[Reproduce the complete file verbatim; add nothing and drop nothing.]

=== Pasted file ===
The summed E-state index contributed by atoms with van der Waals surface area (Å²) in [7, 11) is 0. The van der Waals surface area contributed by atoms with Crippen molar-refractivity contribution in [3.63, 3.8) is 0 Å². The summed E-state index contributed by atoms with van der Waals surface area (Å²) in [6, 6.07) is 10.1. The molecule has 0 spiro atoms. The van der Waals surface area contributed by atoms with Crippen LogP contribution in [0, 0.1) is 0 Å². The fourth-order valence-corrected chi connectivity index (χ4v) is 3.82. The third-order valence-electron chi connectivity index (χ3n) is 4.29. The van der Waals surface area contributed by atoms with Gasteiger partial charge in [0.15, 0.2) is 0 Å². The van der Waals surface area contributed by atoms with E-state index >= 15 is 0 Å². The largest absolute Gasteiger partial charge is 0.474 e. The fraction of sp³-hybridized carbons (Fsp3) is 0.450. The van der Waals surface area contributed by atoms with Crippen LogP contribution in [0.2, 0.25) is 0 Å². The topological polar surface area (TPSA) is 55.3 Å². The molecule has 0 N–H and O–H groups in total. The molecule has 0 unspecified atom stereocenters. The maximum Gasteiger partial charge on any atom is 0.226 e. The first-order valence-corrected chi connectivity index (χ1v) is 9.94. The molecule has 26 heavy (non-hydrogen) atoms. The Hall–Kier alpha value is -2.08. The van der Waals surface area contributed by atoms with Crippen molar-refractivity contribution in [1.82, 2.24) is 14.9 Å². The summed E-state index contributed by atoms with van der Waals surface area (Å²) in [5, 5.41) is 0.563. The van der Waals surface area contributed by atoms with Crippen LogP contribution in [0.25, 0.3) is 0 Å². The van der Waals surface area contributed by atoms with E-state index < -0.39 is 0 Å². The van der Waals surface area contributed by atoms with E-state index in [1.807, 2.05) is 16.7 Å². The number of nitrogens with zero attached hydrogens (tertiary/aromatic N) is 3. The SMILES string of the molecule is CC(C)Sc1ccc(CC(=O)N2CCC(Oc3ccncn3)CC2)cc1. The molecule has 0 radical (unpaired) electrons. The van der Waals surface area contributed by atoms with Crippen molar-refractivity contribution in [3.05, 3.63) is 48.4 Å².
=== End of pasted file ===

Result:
The summed E-state index contributed by atoms with van der Waals surface area (Å²) in [7, 11) is 0. The van der Waals surface area contributed by atoms with Crippen molar-refractivity contribution in [3.63, 3.8) is 0 Å². The summed E-state index contributed by atoms with van der Waals surface area (Å²) in [6, 6.07) is 10.1. The molecule has 0 spiro atoms. The van der Waals surface area contributed by atoms with Crippen LogP contribution in [0, 0.1) is 0 Å². The fourth-order valence-corrected chi connectivity index (χ4v) is 3.82. The third-order valence-electron chi connectivity index (χ3n) is 4.29. The van der Waals surface area contributed by atoms with Gasteiger partial charge in [0.15, 0.2) is 0 Å². The van der Waals surface area contributed by atoms with E-state index >= 15 is 0 Å². The largest absolute Gasteiger partial charge is 0.474 e. The fraction of sp³-hybridized carbons (Fsp3) is 0.450. The van der Waals surface area contributed by atoms with Crippen LogP contribution in [0.2, 0.25) is 0 Å². The topological polar surface area (TPSA) is 55.3 Å². The molecule has 0 N–H and O–H groups in total. The molecule has 0 unspecified atom stereocenters. The maximum Gasteiger partial charge on any atom is 0.226 e. The first-order valence-corrected chi connectivity index (χ1v) is 9.94. The molecule has 26 heavy (non-hydrogen) atoms. The Hall–Kier alpha value is -2.08. The van der Waals surface area contributed by atoms with Crippen molar-refractivity contribution in [1.82, 2.24) is 14.9 Å². The summed E-state index contributed by atoms with van der Waals surface area (Å²) in [5, 5.41) is 0.563. The van der Waals surface area contributed by atoms with Crippen LogP contribution in [0.25, 0.3) is 0 Å². The van der Waals surface area contributed by atoms with E-state index < -0.39 is 0 Å². The van der Waals surface area contributed by atoms with E-state index in [1.807, 2.05) is 16.7 Å². The number of nitrogens with zero attached hydrogens (tertiary/aromatic N) is 3. The SMILES string of the molecule is CC(C)Sc1ccc(CC(=O)N2CCC(Oc3ccncn3)CC2)cc1. The molecule has 0 radical (unpaired) electrons. The van der Waals surface area contributed by atoms with Crippen molar-refractivity contribution in [3.05, 3.63) is 48.4 Å².